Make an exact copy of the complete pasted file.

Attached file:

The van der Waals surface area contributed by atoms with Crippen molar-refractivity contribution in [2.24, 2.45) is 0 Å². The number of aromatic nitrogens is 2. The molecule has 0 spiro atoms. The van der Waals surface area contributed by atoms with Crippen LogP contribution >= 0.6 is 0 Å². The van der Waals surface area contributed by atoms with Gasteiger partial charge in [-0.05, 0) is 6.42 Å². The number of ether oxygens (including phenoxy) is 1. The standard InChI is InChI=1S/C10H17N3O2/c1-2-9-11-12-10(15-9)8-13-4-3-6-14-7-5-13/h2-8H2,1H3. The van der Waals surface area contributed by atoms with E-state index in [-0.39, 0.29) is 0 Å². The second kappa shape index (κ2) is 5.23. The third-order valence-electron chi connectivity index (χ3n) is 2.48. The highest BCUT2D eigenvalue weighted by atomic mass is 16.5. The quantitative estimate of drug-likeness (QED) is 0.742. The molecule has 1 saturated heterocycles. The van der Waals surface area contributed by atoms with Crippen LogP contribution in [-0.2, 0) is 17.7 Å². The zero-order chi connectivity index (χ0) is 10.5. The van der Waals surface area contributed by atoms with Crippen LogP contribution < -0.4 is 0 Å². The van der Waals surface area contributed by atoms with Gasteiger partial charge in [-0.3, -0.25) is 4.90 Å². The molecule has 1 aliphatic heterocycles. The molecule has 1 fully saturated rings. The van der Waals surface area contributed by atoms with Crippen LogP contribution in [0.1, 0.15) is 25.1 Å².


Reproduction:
The van der Waals surface area contributed by atoms with Crippen molar-refractivity contribution in [2.24, 2.45) is 0 Å². The number of aromatic nitrogens is 2. The molecule has 0 spiro atoms. The van der Waals surface area contributed by atoms with Crippen LogP contribution >= 0.6 is 0 Å². The van der Waals surface area contributed by atoms with Gasteiger partial charge in [-0.05, 0) is 6.42 Å². The number of ether oxygens (including phenoxy) is 1. The standard InChI is InChI=1S/C10H17N3O2/c1-2-9-11-12-10(15-9)8-13-4-3-6-14-7-5-13/h2-8H2,1H3. The van der Waals surface area contributed by atoms with E-state index in [-0.39, 0.29) is 0 Å². The second kappa shape index (κ2) is 5.23. The third-order valence-electron chi connectivity index (χ3n) is 2.48. The highest BCUT2D eigenvalue weighted by atomic mass is 16.5. The quantitative estimate of drug-likeness (QED) is 0.742. The molecule has 1 saturated heterocycles. The van der Waals surface area contributed by atoms with Crippen LogP contribution in [-0.2, 0) is 17.7 Å². The zero-order chi connectivity index (χ0) is 10.5. The van der Waals surface area contributed by atoms with Crippen LogP contribution < -0.4 is 0 Å². The van der Waals surface area contributed by atoms with Gasteiger partial charge in [-0.3, -0.25) is 4.90 Å². The molecule has 1 aliphatic heterocycles. The molecule has 1 fully saturated rings. The van der Waals surface area contributed by atoms with Crippen LogP contribution in [0.1, 0.15) is 25.1 Å².